- Root-to-Stem—Between nose-to-tail butchery and reducing food waste, a few forces are combining to inspire root-to-stem cooking, which makes use of the entire fruit or vegetable, including the stems or leaves that are less commonly eaten. Recipes like pickled watermelon rinds, beet-green pesto or broccoli-stem slaw have introduced consumers to new flavors and textures from old favorites.
- Say Cheers to the Other Bubbly—LaCroix may have pioneered it, but now there’s an entire booming category of sparkling beverages. Flavored sparkling waters like plant-derived options from Sap! (made with maple and birch) and sparkling cold brew from Stumptown are some new alternatives; Topo Chico (recently purchased by Coca-Cola) also is a popular mocktail base.
Packaged Facts’ take
Market research firm Packaged Facts also has released it Food Forecast 2018, featuring 10 Food Trends to Watch. Health-related trends among the researcher’s picks:
- Color Is the New Sugar—The vibrant colors of high-antioxidant botanicals signal natural and healthy; beets and purple cauliflower are among this group.
- Pistachio Country Transcontinental—Pistachios are “re-glamorized and nutritious,” according to Packaged Facts. The brightly colored, deeply flavored, protein-packed nut is being used in sweet and savory applications. Sahale Snacks Moroccan-spiced Pomegranate Pistachios were among the first pistachio snacks to combine the appeal of nuts, superfood cues and foreign flavors for exotic-but-accessible food innovation.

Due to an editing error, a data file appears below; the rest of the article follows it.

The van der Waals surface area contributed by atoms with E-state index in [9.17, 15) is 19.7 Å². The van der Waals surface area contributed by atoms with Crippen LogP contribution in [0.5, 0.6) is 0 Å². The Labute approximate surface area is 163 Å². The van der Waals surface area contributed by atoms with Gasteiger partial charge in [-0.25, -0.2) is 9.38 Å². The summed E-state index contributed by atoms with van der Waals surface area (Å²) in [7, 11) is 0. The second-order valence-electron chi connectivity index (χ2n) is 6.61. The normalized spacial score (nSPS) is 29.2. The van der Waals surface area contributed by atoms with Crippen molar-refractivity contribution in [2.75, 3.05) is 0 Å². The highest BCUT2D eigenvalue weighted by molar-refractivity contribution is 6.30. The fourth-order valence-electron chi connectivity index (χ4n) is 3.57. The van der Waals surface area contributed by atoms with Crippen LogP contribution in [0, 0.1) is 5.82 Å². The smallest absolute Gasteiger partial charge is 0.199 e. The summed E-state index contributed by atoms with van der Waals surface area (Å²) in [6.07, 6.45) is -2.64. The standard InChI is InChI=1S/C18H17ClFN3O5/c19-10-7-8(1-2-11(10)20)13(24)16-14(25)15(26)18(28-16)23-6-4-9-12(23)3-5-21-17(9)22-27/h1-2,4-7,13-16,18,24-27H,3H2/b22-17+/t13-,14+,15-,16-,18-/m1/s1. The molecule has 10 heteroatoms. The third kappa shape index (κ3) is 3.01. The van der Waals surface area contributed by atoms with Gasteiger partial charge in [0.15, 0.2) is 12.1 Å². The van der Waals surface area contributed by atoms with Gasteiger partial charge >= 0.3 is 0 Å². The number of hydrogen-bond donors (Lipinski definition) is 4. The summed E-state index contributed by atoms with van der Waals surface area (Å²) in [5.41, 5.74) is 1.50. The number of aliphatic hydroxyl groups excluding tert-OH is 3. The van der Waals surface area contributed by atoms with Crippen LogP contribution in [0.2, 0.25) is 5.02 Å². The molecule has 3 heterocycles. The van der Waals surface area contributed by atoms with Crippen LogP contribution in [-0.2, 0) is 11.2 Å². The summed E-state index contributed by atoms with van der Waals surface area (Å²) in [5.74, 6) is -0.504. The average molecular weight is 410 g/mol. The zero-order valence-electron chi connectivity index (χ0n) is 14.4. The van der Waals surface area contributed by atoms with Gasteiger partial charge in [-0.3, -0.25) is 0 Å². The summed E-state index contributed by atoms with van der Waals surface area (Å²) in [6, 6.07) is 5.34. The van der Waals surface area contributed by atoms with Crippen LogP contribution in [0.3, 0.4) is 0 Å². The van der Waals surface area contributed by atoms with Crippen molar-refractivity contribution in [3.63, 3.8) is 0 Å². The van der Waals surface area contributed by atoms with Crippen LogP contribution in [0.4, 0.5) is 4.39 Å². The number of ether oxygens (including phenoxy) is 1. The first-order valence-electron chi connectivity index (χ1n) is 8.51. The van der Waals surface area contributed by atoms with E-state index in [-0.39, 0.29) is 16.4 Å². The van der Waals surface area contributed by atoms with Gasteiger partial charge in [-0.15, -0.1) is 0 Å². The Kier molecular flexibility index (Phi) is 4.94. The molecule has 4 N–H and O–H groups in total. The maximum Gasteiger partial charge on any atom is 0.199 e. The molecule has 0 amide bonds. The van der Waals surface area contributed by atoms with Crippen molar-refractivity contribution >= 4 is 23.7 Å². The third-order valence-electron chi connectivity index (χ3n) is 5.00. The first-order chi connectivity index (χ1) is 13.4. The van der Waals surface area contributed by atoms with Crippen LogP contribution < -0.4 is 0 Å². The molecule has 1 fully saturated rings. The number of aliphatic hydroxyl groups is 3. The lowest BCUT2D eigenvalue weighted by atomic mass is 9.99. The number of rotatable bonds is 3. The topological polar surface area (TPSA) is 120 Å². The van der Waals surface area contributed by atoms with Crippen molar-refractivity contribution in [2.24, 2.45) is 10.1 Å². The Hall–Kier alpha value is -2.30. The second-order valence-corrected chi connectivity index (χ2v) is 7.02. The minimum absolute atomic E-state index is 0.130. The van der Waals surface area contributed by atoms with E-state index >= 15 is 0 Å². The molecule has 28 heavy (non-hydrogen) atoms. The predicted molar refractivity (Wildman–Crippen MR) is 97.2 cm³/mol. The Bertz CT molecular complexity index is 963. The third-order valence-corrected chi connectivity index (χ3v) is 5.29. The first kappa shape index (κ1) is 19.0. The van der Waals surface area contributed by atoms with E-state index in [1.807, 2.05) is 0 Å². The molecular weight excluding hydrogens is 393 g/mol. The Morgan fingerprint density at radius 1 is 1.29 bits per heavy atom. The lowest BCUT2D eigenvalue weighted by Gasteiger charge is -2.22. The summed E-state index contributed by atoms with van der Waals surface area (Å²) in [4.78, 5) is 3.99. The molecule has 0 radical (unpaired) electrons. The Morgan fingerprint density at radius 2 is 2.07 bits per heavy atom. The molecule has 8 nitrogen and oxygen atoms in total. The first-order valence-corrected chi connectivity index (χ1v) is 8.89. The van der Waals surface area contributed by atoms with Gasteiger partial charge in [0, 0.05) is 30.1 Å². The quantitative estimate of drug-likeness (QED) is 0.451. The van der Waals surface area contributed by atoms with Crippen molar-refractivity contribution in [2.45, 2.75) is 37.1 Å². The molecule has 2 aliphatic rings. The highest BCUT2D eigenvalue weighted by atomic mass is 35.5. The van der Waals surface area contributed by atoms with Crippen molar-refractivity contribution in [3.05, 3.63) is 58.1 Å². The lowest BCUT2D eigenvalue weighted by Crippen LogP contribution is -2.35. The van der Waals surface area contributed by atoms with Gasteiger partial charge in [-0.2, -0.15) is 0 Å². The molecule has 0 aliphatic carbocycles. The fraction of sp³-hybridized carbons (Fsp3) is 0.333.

- Sheep in Wolves’ Clothing—Non-meats in meat formats. In the restaurant world, this has translated to such concepts as Beefsteak (tomato beefsteak, that is) by José Andrés in Washington, and menu offerings such as shiitake bacon at Gunshow (Brazilian churrascaria meets Chinese dim sum) in Atlanta.
- Vegan and Non-GMO Are the New Green Badges of Food Formulation Courage—With packaged food, innovation focused on clean label, vegan and non-GMO have become all-star package callouts, raising the ante on organic and all-natural. Vegan is a positive cue even among those who are merely friends of vegetarians or vegans, as has also been the case with gluten-free.
Specialty Food Association weighs in
According to SFA, food innovation is running at an all-time high. Its Trendspotter Panel has pinpointed what will be the hottest trends in 2018.
The panel draws perspectives from retail, foodservice, strategic marketing and culinary education, and includes Ken Blanchette, FreshDirect; Jonathan Deutsch, Drexel University; Kara Nielsen, CCD Innovation; Perla Nieves and Alysis Vasquez, Midnight Market; Alison Tozzi Liu, James Beard Foundation; and Elly Truesdell, Whole Foods Market.